We hope they kept the receipt.

Ever bought something, only to find it doesn't work and you have to take it back to where you bought it from? Well, Groupe PSA is in a similar predicament at the moment following its purchase earlier this year of Opel and Vauxhall.

The French company bought both brands from General Motors earlier this year for £1.14 billion, but now it is asking for half of that cash back because it didn't realise how bad Vauxhall's engines were. The final sum could amount to as much as £700m.

New EU pollution limits are set to be introduced during 2020, backed by hefty penalties, and PSA feels it needs to move Opel and Vauxhall's products on to its own platforms earlier than expected in order to keep in line with the new regulations.

The rule changes are causing headaches for manufacturers as not only are they looking to combat a heavy decline in diesel car sales, they're also looking to alter their product lineups to keep in line with the new guidelines.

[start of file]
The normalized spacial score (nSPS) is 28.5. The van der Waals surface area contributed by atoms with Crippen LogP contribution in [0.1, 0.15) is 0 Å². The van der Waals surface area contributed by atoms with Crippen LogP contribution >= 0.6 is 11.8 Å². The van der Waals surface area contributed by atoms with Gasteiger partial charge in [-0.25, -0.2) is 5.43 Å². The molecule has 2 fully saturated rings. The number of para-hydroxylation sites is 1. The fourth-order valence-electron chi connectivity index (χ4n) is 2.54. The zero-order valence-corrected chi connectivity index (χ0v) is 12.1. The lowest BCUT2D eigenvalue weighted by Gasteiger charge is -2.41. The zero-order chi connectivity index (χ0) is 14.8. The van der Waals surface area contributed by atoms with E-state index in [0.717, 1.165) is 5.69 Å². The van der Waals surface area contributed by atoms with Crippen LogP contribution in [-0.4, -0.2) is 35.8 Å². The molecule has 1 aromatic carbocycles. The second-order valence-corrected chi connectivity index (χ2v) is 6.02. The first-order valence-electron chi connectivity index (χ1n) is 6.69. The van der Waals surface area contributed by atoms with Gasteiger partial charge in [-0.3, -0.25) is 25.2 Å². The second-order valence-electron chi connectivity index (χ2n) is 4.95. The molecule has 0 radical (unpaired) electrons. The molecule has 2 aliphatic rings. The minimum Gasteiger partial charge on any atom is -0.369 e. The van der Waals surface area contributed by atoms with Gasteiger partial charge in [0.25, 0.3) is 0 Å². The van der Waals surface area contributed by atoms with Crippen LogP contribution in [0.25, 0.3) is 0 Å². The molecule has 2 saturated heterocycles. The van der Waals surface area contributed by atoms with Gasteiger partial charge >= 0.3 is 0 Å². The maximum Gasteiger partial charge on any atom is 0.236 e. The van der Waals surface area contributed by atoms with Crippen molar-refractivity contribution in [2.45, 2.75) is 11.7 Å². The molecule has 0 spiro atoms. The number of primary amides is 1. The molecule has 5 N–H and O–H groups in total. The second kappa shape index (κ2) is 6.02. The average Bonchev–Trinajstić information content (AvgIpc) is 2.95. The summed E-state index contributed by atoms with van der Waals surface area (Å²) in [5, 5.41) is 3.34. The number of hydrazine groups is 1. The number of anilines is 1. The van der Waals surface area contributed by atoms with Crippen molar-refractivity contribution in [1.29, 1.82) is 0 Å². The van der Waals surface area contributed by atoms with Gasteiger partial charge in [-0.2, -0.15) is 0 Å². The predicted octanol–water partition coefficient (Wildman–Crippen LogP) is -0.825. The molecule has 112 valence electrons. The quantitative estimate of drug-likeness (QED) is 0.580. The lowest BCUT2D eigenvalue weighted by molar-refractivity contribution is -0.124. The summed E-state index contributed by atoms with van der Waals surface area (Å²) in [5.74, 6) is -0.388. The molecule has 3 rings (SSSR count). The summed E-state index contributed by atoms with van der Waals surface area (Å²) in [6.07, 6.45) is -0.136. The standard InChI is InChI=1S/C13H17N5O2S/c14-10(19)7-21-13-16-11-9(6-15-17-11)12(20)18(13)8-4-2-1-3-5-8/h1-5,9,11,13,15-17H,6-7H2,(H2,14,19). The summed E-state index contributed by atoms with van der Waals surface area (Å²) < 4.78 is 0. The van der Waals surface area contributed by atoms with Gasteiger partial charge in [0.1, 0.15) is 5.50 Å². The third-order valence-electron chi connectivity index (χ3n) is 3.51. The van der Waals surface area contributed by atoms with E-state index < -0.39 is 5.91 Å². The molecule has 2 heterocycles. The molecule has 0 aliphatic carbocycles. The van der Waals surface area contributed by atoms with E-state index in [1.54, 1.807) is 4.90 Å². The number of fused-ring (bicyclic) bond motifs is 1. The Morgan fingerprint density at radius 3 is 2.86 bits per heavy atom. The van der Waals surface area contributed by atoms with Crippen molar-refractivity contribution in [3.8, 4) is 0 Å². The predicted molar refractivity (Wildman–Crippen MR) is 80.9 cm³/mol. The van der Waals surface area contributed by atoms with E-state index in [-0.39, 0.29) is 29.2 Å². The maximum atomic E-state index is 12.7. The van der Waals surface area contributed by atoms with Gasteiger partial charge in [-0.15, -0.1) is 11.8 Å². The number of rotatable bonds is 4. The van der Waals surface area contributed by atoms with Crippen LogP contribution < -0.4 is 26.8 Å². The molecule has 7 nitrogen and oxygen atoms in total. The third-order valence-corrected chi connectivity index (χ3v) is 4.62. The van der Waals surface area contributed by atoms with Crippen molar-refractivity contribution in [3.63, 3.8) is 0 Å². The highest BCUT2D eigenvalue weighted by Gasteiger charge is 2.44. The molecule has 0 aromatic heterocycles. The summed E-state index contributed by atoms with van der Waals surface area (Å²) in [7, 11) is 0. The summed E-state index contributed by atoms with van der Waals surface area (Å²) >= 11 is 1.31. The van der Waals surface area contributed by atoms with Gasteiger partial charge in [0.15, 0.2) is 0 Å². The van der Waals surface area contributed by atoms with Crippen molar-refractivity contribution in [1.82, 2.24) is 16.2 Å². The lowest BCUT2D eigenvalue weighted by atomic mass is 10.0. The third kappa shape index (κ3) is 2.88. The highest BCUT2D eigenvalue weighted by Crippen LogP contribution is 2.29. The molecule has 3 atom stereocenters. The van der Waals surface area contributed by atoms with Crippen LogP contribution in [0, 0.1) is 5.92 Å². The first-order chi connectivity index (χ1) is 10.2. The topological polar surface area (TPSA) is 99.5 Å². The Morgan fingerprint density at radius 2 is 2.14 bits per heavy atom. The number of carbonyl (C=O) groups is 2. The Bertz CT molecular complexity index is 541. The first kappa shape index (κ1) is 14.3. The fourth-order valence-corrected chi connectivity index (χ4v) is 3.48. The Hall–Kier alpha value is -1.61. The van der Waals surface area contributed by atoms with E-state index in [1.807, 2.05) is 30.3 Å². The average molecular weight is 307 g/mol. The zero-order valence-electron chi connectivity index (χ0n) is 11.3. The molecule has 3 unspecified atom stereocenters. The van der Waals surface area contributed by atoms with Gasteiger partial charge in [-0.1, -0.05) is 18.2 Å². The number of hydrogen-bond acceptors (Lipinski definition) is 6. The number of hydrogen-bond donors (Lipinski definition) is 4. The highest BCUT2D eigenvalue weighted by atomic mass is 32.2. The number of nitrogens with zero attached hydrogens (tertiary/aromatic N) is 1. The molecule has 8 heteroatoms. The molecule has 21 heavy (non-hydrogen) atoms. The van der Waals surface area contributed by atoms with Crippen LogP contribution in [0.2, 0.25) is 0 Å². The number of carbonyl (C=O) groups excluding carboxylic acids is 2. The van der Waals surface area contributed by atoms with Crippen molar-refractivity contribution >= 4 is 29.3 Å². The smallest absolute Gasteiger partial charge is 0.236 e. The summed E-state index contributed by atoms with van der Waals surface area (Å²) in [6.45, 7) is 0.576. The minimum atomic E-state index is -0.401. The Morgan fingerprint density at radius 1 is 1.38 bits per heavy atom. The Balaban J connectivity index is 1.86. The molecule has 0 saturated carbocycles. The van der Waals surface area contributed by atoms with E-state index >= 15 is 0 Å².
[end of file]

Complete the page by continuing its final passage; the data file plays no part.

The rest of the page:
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Opel Insignia GSi

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The argument stems from the fact that PSA believes GM misrepresented Opel’s CO2 challenges and emissions predictions during the process of the company's sale, and it is now said to be considering legal action. Both companies have started discussions according to sources, although GM insists that no formal approach has been made.

'We are not aware of any claim submitted by PSA regarding future CO2 targets and we cannot speculate on issues that have not been raised with us,' said GM spokesperson David Caldwell, declining to elaborate on whether Opel emissions had been discussed.

'PSA undertook a robust due diligence process including their employees and many experts and lawyers,' he added. 'We provided them with substantial information.'

Opel Insignia GSi